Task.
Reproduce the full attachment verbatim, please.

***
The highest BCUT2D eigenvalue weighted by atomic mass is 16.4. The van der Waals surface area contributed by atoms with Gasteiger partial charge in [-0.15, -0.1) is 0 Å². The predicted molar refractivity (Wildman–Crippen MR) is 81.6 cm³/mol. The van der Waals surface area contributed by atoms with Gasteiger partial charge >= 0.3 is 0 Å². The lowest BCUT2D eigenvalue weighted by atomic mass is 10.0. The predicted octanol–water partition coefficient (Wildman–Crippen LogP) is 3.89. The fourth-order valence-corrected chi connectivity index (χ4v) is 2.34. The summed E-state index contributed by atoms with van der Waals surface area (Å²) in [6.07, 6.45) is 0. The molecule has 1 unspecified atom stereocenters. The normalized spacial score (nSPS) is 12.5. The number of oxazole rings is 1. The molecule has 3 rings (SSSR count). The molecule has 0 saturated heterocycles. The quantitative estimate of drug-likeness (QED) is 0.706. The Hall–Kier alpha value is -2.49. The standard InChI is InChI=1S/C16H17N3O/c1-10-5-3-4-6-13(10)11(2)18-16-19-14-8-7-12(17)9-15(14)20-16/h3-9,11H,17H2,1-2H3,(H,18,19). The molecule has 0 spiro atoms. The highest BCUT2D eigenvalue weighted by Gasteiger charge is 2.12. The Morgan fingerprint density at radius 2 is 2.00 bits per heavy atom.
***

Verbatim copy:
The highest BCUT2D eigenvalue weighted by atomic mass is 16.4. The van der Waals surface area contributed by atoms with Gasteiger partial charge in [-0.15, -0.1) is 0 Å². The predicted molar refractivity (Wildman–Crippen MR) is 81.6 cm³/mol. The van der Waals surface area contributed by atoms with Gasteiger partial charge >= 0.3 is 0 Å². The lowest BCUT2D eigenvalue weighted by atomic mass is 10.0. The predicted octanol–water partition coefficient (Wildman–Crippen LogP) is 3.89. The fourth-order valence-corrected chi connectivity index (χ4v) is 2.34. The summed E-state index contributed by atoms with van der Waals surface area (Å²) in [6.07, 6.45) is 0. The molecule has 1 unspecified atom stereocenters. The normalized spacial score (nSPS) is 12.5. The number of oxazole rings is 1. The molecule has 3 rings (SSSR count). The molecule has 0 saturated heterocycles. The quantitative estimate of drug-likeness (QED) is 0.706. The Hall–Kier alpha value is -2.49. The standard InChI is InChI=1S/C16H17N3O/c1-10-5-3-4-6-13(10)11(2)18-16-19-14-8-7-12(17)9-15(14)20-16/h3-9,11H,17H2,1-2H3,(H,18,19). The molecule has 0 spiro atoms. The highest BCUT2D eigenvalue weighted by Gasteiger charge is 2.12. The Morgan fingerprint density at radius 2 is 2.00 bits per heavy atom.